I’ve been home for four days now (today is day five), and what can I say? I love this town. I have a lot to think about lately, but for now, I’m content with a relatively simple fresh-out-of-Ecuador existence. But going from an ex-pat in Ecuador to a “pat” in NYC requires some re-adjusting. As exciting and thrilling as it is to be back in New York, there are quite a few things that are still… well… weird about being home.
1. Street Chatter. Real conversations I have overheard on the streets of NYC this week: “Yeah, I didn’t get the part because they wanted someone more ‘ethnic’ looking. I mean, I’m half Puerto Rican, what do they want from me?” “I was talking with Victoria Beckham and she LOVES it…” “So they handed it to another editor and she thought it was great! I’m just going to go with that…” “I can’t go because it’s Shabbat…” Let’s just say it’s different from what I overheard on the streets of Quito.
2. Walking at Night. Tipsy off of a couple delicious out-of-the-box cocktails (involving rare rums or mint mixed with coconut) and a couple glasses of Prosecco, I stumbled home at around midnight (walking almost a mile at night) and I was never nervous, scared, uncomfortable, or threatened the entire time. AND, I didn’t see anyone publicly urinating! Ch-ch-ch-changes!
3. Flushing. No, I’m not talking about Queens. I’m talking about toilet paper: It flushes! After six months of having to throw paper in a garbage near the toilet, I’m excited and happy to have plumbing that can handle a little TP once in a while. (Oh come on, this is NOT TMI — it’s reality!)
4. Hot Water. I’m so used to dashing out of the shower exactly nine minutes in, when the hot water consistently disappeared in my apartment in Quito. But now, it doesn’t matter how long my hot shower goes — I could stay in there all day if I wanted! It just keeps pouring out, with no timeline, no limit, no problems. And, the pressure is amazing. Ahhh, America.
5. Tipping. I got quite used to not having to tip, and certainly not having to tip more than 10% unless some service blew my mind. So, the fact that I now have to tip about 20% every time I eat, practically regardless of service, is a bit horrifying. For one thing, I am unemployed. Not the financial welcome I was looking for. Then, let us not forget that a friendly TIP for a nice meal here is the equivalent to about a week’s worth of lunches/almuerzos in Quito. THIS is going to take getting used to.
6. Water. I can drink unlimited amounts of tap water and it is both FREE and SAFE! This is… awesome. I just have to ignore the article I read before I moved to Ecuador about all the traces of medications passed through urine that are present in our extremely clean NYC tap water. Yeah… Like I said, just ignoring that.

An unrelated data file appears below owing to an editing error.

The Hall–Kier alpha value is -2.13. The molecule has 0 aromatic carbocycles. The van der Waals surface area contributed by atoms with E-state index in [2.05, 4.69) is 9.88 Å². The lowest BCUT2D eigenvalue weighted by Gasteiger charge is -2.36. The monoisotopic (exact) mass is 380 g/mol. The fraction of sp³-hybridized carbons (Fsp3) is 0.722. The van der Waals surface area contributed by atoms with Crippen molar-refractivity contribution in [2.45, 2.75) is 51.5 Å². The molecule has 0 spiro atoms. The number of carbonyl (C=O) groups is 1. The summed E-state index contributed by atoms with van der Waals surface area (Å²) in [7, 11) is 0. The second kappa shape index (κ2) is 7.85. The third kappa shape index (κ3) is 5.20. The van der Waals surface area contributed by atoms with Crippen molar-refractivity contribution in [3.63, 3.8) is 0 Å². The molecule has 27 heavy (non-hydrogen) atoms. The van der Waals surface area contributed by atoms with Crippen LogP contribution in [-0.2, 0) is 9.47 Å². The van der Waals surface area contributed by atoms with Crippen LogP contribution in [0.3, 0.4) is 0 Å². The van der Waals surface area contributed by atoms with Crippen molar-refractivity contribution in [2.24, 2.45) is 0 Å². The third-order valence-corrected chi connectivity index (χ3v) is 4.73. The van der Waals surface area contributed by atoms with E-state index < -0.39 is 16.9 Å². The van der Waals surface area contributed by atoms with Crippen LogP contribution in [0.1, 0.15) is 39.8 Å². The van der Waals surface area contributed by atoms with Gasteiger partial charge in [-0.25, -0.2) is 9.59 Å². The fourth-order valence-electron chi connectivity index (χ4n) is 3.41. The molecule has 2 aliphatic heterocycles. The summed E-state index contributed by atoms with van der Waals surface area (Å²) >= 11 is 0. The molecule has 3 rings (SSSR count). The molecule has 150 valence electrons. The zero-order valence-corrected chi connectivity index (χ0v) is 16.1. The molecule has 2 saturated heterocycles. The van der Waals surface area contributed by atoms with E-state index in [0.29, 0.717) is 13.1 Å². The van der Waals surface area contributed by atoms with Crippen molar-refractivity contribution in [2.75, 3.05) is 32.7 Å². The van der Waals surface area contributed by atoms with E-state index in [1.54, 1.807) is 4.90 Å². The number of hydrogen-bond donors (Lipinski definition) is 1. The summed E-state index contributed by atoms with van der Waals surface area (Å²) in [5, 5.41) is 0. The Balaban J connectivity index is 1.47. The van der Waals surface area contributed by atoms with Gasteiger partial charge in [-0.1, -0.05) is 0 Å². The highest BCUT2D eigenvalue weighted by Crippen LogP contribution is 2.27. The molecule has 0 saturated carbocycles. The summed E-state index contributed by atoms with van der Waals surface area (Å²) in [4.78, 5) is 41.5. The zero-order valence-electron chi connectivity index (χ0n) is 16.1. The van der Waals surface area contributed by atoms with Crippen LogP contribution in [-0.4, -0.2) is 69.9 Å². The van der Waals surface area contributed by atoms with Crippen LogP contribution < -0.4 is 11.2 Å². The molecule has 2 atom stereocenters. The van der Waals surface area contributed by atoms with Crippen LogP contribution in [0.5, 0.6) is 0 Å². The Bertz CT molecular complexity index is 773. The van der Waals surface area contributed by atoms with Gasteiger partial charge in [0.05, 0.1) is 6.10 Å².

7. Good, Quick Service. In Ecuador, things are — oh… — a little more laid back, shall we say? And without the possibility of a good tip, people working in service jobs don’t have the same motivation to provide you with their undivided attention. Here, I have my water refilled before I’ve gotten halfway through it, I’m asked how my meal experience is before I’ve even dug my fork into my food, and the check is in my hands before I’ve swallowed my first bite. Sure, things may be a tiny bit “rushed” in NYC, but finally I’m back in a world that moves to the beat of MY drum.
8. Salad. I can eat it. It’s healthy and amazing and I missed it like crazy. Thank you universe for putting this simple green delight back in my life. Iceberg lettuce never tasted so delicious. I appreciate you (and un-peeled fruit) more than ever. Salad.
9. Credit and Debit Cards. I never realized how “American” having a credit card was until I lived in Ecuador. Credit cards, debit cards, these things are practically worthless in most parts of South America unless you are willing to constantly risk a trip to the ATM where, as we were taught in Ecuador, surely some thief would be lurking nearby waiting to clear your bank account and steal your card and/or identity. So yeah, we didn’t carry a credit card — ever — and surely you would avoid carrying a debit card if you didn’t absolutely NEED to.
10. Change. In Ecuador, you practically have to sell your soul to get someone to give you change for a $5 bill. No joke. Don’t even get me started on those $20 bills that come out of the ATMs! To put it nicely, you have to hoard $1 bills and coins, otherwise you are fucked. Here in the Big Apple, I could pay for a chai with a Benjamin if I wanted to. But let’s be honest: I don’t have any of those floating around these days.
So there you have it — 10 things that are still weird about being home. There are plenty more things that are “different” here, but the weirdest of them all is how NORMAL it feels. Even though it feels so normal and familiar to be back in good ol’ America, there is no doubt about it: I have never been so grateful for what IS normal and familiar. Now I see all that is the same with new eyes. So everything is just… better.